Hazing Film to Be Shown to Parents — The Arlington READY Coalition will be screening a film on college hazing for parents Monday night. The screening will take place from :007-8:30 at the Lyon Village Community Center (1920 N. Highland Street). It tells the story of a “preventable tragedy” caused by college hazing. [Arlington Public Schools]
Ballston Restaurant Challenge Dustup — The final round of competition in the Ballston Restaurant Challenge will be held this coming Wednesday, but one competitor who did not advance to the finals is upset that they won the public vote in the last round and yet was not chosen to advance. Another passed-over competitor is upset that established restaurateurs were allowed to compete in the contest. [Washington City Paper]
Disclosure: Ballston BID, organizer of the Restaurant Challenge, is an ARLnow.com advertiser.
Not to be confused with Walk and Bike to School Day in October, which has a similar name and a similar mission, Bike and Walk to School Day “encourages students to bike or walk to school while teaching them about the health and environmental benefits of biking and walking.”
“Bike and Walk to School Day also helps to raise community awareness about the importance of bicycle and pedestrian safety education, safe routes to schools, well-maintained walkways, and traffic calming in our neighborhoods and around our schools,” says Bike Arlington, on its website.
The event, held in conjunction with National Bike and Walk to School Day, is a partnership between Arlington Public Schools, Bike Arlington and Walk Arlington.
“APS encourages all families and staff to participate in this event,” said a school system press release. “This energizing event reminds parents and students alike of the simple joy of biking and walking to school while focusing attention on the importance of physical activity, air quality, safety, and bike-able, walkable communities.”
The event will be held in the morning. Students and parents will be greeted at their elementary, middle and high schools by county and school officials and staff. At the schools, giveaways will conducted and “healthy refreshments” will be distributed, according to Bike Arlington.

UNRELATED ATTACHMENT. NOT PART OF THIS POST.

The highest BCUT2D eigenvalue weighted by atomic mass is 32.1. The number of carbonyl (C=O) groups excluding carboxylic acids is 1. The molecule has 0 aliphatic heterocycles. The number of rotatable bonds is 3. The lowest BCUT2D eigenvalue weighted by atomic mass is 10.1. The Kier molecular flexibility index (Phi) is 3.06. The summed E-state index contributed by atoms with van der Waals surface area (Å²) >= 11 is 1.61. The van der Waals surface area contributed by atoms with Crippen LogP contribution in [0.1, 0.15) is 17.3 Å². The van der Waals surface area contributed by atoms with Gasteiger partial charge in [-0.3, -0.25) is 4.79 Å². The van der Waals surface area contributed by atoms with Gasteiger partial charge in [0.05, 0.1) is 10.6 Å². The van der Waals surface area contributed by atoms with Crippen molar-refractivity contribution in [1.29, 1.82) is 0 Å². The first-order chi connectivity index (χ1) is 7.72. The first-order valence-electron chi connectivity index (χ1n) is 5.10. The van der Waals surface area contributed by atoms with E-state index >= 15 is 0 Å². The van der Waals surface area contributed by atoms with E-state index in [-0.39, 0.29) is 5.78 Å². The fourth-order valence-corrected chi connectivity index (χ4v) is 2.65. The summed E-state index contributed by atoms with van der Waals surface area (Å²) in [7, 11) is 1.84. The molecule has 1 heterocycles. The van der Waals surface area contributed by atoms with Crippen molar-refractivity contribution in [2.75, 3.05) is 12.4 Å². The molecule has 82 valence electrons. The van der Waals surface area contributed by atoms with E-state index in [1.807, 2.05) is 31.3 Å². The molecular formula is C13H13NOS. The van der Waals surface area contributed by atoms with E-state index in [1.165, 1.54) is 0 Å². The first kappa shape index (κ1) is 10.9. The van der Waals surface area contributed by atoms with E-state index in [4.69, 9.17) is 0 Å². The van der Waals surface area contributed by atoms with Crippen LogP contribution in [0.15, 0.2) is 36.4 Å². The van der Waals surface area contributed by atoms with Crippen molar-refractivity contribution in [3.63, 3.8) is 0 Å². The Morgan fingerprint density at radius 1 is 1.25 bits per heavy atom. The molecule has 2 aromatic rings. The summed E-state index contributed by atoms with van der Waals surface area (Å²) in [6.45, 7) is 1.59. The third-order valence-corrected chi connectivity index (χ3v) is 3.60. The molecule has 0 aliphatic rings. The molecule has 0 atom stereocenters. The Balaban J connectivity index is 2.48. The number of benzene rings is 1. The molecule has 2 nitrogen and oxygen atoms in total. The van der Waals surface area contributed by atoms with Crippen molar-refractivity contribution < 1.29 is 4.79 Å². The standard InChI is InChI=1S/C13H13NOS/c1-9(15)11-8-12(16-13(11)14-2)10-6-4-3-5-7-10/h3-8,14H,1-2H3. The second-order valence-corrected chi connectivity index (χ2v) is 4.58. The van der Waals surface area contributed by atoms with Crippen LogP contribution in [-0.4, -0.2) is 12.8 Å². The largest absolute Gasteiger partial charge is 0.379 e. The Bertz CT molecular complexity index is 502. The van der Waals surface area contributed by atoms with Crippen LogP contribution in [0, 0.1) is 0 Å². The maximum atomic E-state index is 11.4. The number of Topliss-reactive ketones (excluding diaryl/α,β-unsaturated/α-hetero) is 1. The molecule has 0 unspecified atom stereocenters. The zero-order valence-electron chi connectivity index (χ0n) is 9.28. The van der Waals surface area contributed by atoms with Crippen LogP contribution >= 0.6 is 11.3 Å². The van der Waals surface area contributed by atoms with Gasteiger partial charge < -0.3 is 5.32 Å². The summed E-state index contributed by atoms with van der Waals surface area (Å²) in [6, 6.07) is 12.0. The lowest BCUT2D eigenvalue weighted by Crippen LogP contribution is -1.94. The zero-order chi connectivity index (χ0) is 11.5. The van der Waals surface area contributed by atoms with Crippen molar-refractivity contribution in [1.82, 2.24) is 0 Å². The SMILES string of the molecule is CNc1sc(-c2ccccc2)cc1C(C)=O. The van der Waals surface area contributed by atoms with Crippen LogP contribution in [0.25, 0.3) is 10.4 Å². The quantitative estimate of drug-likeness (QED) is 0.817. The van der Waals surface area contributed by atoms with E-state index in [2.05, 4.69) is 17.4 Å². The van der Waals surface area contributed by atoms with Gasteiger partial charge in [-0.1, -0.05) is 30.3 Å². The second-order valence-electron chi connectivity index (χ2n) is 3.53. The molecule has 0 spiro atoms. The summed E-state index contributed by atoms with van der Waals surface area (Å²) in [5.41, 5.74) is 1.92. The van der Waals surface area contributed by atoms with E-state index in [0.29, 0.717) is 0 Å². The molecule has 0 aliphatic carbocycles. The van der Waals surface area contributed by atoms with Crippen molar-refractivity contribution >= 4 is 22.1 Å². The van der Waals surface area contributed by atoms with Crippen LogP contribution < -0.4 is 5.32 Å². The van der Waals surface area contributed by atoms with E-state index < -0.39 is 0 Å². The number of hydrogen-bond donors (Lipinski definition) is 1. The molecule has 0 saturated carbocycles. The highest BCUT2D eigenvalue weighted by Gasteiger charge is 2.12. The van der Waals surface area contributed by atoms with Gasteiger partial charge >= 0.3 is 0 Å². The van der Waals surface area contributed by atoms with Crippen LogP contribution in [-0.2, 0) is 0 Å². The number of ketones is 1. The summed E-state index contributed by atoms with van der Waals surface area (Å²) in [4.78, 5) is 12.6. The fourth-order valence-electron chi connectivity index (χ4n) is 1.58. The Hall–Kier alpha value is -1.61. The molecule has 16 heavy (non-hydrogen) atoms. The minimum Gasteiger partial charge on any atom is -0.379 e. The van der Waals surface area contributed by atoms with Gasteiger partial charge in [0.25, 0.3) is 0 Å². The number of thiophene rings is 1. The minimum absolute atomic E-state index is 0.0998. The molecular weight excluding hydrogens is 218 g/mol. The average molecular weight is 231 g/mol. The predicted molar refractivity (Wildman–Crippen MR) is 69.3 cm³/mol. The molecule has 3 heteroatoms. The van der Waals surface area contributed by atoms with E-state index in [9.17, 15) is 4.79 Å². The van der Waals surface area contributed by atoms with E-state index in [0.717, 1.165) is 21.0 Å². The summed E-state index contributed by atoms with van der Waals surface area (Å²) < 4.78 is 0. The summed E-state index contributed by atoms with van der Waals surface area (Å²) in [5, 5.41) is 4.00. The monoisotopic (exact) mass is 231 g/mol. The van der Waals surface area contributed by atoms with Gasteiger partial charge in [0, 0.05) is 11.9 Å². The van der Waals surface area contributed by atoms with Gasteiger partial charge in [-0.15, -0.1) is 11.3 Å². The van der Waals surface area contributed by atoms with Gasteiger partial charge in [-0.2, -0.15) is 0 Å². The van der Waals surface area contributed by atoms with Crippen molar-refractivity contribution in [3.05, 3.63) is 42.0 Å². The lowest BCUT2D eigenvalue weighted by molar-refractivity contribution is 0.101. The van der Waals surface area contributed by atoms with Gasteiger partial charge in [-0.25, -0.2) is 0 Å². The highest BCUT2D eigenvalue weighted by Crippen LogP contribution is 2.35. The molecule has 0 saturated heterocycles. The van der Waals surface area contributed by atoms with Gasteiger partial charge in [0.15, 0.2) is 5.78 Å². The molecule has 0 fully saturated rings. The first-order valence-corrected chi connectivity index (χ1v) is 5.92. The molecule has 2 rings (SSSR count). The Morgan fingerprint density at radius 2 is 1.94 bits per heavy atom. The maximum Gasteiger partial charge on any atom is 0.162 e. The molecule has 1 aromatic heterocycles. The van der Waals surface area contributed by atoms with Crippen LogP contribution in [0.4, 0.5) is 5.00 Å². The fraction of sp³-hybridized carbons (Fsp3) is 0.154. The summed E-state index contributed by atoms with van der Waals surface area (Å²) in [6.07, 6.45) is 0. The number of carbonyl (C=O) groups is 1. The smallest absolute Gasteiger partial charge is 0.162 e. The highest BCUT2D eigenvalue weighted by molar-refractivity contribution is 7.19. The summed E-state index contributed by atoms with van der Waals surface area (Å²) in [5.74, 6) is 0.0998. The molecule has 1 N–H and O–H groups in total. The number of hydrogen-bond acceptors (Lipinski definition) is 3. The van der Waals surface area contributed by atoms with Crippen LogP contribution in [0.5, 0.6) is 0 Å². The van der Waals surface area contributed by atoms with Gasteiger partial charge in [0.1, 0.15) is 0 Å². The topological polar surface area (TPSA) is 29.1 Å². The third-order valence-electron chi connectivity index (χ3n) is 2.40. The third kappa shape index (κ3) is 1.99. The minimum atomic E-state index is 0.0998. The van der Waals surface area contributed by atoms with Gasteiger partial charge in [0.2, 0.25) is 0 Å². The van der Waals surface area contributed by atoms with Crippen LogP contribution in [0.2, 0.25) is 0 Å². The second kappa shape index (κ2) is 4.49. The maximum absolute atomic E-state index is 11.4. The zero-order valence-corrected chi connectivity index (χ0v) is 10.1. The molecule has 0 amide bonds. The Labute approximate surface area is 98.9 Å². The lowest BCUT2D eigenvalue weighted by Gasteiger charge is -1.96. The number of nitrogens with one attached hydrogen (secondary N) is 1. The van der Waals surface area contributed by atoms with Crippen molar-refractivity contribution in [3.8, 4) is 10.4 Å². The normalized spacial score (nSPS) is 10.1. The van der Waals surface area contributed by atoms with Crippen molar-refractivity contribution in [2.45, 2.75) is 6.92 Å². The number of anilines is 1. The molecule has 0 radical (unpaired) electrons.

Update at 3:50 p.m. — “Based on weather forecasts, some schools have opted to postpone their celebrations until Friday, May 10,” according to APS spokesman Frank Bellavia.
Parents of Gymnasts Want New Facilities — Despite a tight county budget, parents of Arlington gymnasts are calling on the County Board to fund new gymnastics facilities. Heather Cocozza, a representative of the Arlington Tigers competitive boys gymnastics team, claims that a new gymnastics facility can actually make a profit for the county. [Arlington Mercury]
APS Ranks Among Top High Schools — Arlington’s public high schools have ranked in the top 2 percent of all high schools in the country, according to the Washington Post’s “Challenge Index.” In the Washington region, H-B Woodlawn ranked #4, Washington-Lee #10, Yorktown #14 and Wakefield #62. [Arlington Public Schools]
Vacant Retail Space May Become Conference Facility — A vacant 13,000 square foot retail space on the ground floor of the new 800 N. Glebe Road office building in Ballston would become a conference facility, under a proposal that’s under consideration by the Arlington County Board. The nearby Bluemont Civic Association has expressed concerns about the change. [Sun Gazette]
In a recent study by the Arlington Partnership for Children, Youth and Families, only 24 percent of students said their parents were actively involved in helping them succeed in school.
With that in mind, APCYF has issued some advice for parents to help their kids “get off to a great start” as Arlington starts a new school year.
September is an exciting time for children, families and school staff. The Arlington Partnership for Children, Youth and Families (APCYF) wants to remind everyone that it’s a great time to think about what families can do to get off to a positive start and help make this a successful, asset-building school year for your children. Assets are simply the positive experiences, relationships and values that help young people make smart choices and grow up ready to be responsible, healthy, successful community members. Learn more at http://www.search-institute.